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2009-01-21 21:53:04
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Fall from Grace.
How to turn your hero into a villain.





By [alexdamien]

Traitors, liars and hypocrites. All of them have been done in fantasy over and over again. The evil advisor, the cowardly traitor, the hypocritical noble. Everybody knows them and can recognize them as soon as they appear.

Which makes them useless for your story.

A resource that would help you far more would be what I call the Fall from Grace. Turning a hero into an villain. This must NOT be confused with having the prideful friend of the hero turn evil out of envy. That has also been done to death, and it will kill your story faster than fire.

What we want to do here is to turn a true hero into a villain. One who from the first page looks like a hero.

I’ll explain with an example. Let’s say you have four characters: Hero, Heroine, Sidekick, Villain, and a star wars type of plot. The hero is the son of the villain.

Now you have to work on you characters. The type of character building this requires is slightly different from your typical hair color, eye color, name, ethnicity, etc. (Which you should NOT use…Please)

You don’t start with any of those things. Well, you can name them, but don’t duel much on their names, just put the first thing you can think about, if it sounds like a name you have never hear before, all the better. Why? Because you don’t want to be biased in any way. If you name your character John and you had a dorky friend in school named john, that will affect the way you think about your character and every time you want him to do something serious, you will remember your dorky friend and even if you don’t realize it your story will be biased.

So, let’s call our hero Avarel. He’s a 20 something man who works at the market to support his mom because their father abandoned them. The whole point of the Fall from Grace thing is that the hero must first be in Grace, it must seem to us from all angles that he is the one true hero, he must convince himself and you must convince your readers of it.

As a hero you want him to have heroic characteristics like courage, honesty, responsibility. Write this down. Take one of the heroic characteristics and put it as the most important thing for him. Let’s say it’s honesty. He won’t lie. For no reason. It is the single most important thing for him and he will always tell the truth even if it hurts him. See your character in your mind’s eye and try to see how that will shape him. He would then say things like “I won’t hide who I am” or “If I start lying where will I stop?” then you put the other values in descendant order like this: 1. Truth 2.Responsibility 3.Courage. You must push this values as much as you can in the story. Show the reader that those things are what shape him as the person he is, as a hero.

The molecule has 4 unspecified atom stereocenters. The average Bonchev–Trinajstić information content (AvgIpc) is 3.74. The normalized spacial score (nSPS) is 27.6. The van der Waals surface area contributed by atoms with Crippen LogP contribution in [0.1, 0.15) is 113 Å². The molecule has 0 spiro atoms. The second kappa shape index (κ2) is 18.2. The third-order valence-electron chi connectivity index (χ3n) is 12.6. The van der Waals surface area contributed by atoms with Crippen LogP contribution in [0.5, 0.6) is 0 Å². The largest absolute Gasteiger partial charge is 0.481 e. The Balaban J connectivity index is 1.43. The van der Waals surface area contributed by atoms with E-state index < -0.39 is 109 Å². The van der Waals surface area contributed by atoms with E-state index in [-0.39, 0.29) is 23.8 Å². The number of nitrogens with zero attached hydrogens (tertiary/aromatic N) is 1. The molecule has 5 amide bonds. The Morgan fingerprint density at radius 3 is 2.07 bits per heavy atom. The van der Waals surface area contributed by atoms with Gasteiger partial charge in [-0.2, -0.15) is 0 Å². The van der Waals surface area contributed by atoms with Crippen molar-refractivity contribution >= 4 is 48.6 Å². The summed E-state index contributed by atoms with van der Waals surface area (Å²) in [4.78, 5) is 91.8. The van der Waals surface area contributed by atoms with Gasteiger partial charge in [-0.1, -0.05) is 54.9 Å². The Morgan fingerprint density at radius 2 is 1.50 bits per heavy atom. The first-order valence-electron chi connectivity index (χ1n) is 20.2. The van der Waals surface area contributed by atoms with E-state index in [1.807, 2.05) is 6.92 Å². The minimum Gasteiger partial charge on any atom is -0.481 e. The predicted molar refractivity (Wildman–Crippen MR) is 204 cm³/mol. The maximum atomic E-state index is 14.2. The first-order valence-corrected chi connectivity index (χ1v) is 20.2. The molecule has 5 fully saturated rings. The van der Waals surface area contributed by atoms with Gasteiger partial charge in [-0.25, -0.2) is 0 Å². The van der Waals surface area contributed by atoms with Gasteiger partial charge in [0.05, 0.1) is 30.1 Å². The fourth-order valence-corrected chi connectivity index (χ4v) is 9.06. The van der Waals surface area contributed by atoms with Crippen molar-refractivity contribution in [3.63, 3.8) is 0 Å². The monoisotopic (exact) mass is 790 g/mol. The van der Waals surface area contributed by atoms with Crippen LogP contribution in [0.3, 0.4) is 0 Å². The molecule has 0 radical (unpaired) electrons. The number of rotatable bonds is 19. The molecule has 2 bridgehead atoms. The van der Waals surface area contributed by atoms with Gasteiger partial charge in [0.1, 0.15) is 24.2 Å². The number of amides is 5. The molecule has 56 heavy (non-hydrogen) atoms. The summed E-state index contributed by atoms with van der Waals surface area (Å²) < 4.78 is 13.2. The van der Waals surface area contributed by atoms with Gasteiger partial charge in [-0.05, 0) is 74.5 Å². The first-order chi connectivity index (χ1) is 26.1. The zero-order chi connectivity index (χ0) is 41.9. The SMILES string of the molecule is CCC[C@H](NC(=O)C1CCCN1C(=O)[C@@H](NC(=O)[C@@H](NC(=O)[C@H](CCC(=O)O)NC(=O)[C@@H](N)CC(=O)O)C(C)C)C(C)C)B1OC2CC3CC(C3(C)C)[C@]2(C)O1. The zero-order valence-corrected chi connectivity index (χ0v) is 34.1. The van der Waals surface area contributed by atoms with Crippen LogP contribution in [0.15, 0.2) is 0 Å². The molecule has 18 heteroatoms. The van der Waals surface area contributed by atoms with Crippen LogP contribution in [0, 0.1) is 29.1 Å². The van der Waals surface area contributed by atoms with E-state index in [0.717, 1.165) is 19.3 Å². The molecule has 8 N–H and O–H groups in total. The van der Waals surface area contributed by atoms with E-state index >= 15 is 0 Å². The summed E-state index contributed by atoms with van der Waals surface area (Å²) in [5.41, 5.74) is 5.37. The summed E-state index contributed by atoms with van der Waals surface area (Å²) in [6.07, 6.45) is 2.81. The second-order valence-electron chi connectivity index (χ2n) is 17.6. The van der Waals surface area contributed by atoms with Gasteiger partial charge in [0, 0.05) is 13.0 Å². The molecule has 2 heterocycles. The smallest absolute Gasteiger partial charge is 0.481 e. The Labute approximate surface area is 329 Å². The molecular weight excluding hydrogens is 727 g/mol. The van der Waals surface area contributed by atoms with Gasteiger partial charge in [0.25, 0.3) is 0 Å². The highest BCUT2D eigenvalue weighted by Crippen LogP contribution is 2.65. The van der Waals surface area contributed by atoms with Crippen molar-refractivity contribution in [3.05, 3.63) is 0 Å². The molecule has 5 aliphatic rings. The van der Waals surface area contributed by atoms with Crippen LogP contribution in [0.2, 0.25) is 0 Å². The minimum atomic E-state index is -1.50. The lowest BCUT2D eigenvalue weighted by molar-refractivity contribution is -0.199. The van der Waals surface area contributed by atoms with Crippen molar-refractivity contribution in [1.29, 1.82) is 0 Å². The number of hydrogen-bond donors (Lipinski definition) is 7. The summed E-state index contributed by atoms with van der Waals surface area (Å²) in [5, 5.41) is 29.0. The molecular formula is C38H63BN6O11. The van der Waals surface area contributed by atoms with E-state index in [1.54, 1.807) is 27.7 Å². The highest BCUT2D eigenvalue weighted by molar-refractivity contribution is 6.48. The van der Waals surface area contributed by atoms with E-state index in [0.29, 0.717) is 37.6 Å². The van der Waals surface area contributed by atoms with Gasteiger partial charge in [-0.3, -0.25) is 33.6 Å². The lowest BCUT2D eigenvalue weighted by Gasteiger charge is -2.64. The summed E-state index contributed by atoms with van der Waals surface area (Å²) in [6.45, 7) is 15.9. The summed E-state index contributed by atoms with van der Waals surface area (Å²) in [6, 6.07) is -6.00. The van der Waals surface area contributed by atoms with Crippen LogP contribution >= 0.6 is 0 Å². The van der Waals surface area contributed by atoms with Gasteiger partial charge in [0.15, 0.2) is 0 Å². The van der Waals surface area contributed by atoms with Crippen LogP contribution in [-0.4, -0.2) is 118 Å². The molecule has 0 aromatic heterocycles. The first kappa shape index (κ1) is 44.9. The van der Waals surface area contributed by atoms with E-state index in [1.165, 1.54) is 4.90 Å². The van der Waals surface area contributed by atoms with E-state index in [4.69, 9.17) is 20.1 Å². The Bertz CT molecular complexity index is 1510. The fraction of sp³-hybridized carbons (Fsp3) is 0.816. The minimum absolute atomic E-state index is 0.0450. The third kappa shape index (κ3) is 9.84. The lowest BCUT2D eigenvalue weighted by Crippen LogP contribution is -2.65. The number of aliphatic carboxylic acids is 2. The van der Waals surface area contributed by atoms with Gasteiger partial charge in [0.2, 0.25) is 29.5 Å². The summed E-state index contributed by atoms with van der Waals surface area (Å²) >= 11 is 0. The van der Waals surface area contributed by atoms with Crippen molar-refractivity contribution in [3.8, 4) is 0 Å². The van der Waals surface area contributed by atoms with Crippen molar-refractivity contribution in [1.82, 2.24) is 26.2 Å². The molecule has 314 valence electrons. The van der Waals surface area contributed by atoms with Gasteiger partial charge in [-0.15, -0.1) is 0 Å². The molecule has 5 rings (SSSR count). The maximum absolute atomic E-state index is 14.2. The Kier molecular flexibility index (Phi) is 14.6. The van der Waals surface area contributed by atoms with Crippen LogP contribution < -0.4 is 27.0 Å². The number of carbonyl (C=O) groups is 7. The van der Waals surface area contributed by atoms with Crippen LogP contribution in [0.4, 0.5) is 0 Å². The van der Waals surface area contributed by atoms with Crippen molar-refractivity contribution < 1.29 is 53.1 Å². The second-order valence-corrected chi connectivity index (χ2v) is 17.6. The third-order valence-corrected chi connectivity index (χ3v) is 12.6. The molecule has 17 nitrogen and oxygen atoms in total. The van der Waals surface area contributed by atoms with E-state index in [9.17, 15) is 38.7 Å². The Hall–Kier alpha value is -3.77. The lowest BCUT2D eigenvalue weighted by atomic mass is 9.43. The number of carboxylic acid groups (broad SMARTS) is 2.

Then we get to the fun stuff, twisting your hero. Push the boundaries of his values. Make him face circumstances that make him question his values, which make him lie or be irresponsible. If you push him far enough, he will start pushing back.

Maybe he doesn’t likes the rebellion he has to lead against the evil overlord. Maybe he doesn’t trusts the people there to back him up and fears for his life. Maybe he feels that those people have brought this oppressive situation on themselves. If he values responsibility he will be affronted by people that to him seem like uncaring idiots, if he values courage he can see cowardice more easily on others. He will be angry at not having people be
courageous enough to follow him through what he needs to do.

All this must be done is a gradual way. One does not suddenly wakes up one day and says “Ah, being good kinda sucks. I’m gonna be evil now” No, many strong incidents that reach deep into the core of your character have to happen so the Fall can be believable and not just a tacked on plot device.

Find ways to weaken his resolve and make him doubt himself. The technique of using one bad characteristic as the hero’s downfall is good, but makes the fall very predictable. Don’t think your readers are so naïve that they won’t catch on your subtle writing. Most of the time subtle is not quite so. It is better, and more surprising for the reader to push the virtues of the hero to the point where they turn on him. It’s like using a double edged sword, you have to be careful.

So confuse your readers, make your writing so complex they won’t know what happens next, and yet so believable that they can understand the thoughts of your characters. That’s what makes them unable to stay away from your writing.

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